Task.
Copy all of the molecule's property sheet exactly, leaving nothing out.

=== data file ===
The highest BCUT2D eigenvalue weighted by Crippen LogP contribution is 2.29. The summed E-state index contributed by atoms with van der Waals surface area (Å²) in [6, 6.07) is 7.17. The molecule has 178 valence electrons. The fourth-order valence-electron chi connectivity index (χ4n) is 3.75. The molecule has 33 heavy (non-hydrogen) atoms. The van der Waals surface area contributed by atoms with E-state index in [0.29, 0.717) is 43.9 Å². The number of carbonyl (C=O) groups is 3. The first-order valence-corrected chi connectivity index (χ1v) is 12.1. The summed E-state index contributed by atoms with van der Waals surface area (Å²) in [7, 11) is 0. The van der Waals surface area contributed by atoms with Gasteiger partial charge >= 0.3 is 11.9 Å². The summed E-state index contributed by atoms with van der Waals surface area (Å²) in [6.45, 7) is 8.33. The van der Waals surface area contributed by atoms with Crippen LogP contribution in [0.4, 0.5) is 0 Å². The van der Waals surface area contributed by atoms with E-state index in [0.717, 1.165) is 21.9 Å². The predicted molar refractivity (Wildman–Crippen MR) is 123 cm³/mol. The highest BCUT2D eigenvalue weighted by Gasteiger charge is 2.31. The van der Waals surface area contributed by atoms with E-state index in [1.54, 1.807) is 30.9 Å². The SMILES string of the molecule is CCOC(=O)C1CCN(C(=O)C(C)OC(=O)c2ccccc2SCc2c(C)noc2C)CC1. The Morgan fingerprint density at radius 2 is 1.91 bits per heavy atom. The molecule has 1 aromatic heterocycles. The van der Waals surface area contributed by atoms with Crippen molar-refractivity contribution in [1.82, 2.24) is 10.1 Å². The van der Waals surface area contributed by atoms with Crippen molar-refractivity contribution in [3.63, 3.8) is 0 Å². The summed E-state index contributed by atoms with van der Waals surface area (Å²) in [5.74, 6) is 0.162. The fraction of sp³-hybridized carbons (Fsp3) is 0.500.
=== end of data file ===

The highest BCUT2D eigenvalue weighted by Crippen LogP contribution is 2.29. The summed E-state index contributed by atoms with van der Waals surface area (Å²) in [6, 6.07) is 7.17. The molecule has 178 valence electrons. The fourth-order valence-electron chi connectivity index (χ4n) is 3.75. The molecule has 33 heavy (non-hydrogen) atoms. The van der Waals surface area contributed by atoms with E-state index in [0.29, 0.717) is 43.9 Å². The number of carbonyl (C=O) groups is 3. The first-order valence-corrected chi connectivity index (χ1v) is 12.1. The summed E-state index contributed by atoms with van der Waals surface area (Å²) in [7, 11) is 0. The van der Waals surface area contributed by atoms with Gasteiger partial charge >= 0.3 is 11.9 Å². The summed E-state index contributed by atoms with van der Waals surface area (Å²) in [6.45, 7) is 8.33. The van der Waals surface area contributed by atoms with Crippen LogP contribution in [0.4, 0.5) is 0 Å². The van der Waals surface area contributed by atoms with E-state index in [0.717, 1.165) is 21.9 Å². The predicted molar refractivity (Wildman–Crippen MR) is 123 cm³/mol. The highest BCUT2D eigenvalue weighted by Gasteiger charge is 2.31. The van der Waals surface area contributed by atoms with E-state index in [1.54, 1.807) is 30.9 Å². The SMILES string of the molecule is CCOC(=O)C1CCN(C(=O)C(C)OC(=O)c2ccccc2SCc2c(C)noc2C)CC1. The Morgan fingerprint density at radius 2 is 1.91 bits per heavy atom. The molecule has 1 aromatic heterocycles. The van der Waals surface area contributed by atoms with Crippen molar-refractivity contribution in [1.82, 2.24) is 10.1 Å². The van der Waals surface area contributed by atoms with Crippen molar-refractivity contribution in [3.63, 3.8) is 0 Å². The summed E-state index contributed by atoms with van der Waals surface area (Å²) in [5.74, 6) is 0.162. The fraction of sp³-hybridized carbons (Fsp3) is 0.500.